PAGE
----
Apr. 3rd, 2010

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I work with adolescents who have fallen through the education system and I cant ignore the fact that the adolescent boys I work with, One has been so damaged that he only makes sense about 40% of the time, one of them cant afford new shoes even though the ones hes wearing are split along the seams,and one is on the autistic spectrum. They do not have and will never have the privilege and chances and choices that the middle class university educated women who are big noises on the British feminist scene have. Yes they have more privilege than the adolescent girls I work with have but its still crumbs.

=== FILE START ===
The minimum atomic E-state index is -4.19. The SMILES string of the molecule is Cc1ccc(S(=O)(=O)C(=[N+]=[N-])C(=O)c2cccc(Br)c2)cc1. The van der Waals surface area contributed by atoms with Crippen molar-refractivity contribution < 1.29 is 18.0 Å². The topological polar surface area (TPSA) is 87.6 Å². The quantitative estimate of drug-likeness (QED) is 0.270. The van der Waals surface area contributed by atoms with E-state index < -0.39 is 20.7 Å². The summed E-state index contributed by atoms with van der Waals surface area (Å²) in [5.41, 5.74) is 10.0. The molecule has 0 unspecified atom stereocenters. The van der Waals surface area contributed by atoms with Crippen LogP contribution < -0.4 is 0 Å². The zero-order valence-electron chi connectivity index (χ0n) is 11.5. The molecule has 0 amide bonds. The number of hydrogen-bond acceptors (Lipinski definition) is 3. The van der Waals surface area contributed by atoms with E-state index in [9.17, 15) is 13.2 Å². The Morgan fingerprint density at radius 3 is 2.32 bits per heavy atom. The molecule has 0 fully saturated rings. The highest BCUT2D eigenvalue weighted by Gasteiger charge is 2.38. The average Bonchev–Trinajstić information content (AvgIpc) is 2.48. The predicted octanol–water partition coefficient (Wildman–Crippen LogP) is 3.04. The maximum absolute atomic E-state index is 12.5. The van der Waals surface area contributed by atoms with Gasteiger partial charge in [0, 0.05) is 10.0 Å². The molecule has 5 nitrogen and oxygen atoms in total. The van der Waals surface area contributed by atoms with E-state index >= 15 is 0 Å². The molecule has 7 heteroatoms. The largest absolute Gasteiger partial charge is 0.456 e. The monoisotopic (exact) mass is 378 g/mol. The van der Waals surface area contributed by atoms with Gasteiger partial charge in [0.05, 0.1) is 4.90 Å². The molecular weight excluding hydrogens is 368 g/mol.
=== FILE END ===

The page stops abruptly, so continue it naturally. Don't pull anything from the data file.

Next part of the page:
The more I interrogate my adoption issues the more I come to terms with the effect class had on my life, the effect where I come from had on my life and how its shaped me, and the shaming attitudes and prejudice towards where I come from that I received from the middle class adults all around me during my childhood and adolescence and most feminists I've ever met have no fucking Idea what that feels like, or what it feels like to be hungry, homeless, or stuck in a psych unit.

as I've said before feminists have dropped the ball on issues surrounding motherhood and repro justice, but those feminists who want to be parents often have no problem riding roughshod over other women's reproductive rights if it means they get a child out of it.

there's an assumption that the system largely WORKS because it works for THEM, because it works for middle class, able bodied, white, cis, hetero women then it mostly works it just needs tweaking here and there, they dont see how it doesn't work for others, how it causes systemic violence and hardship to others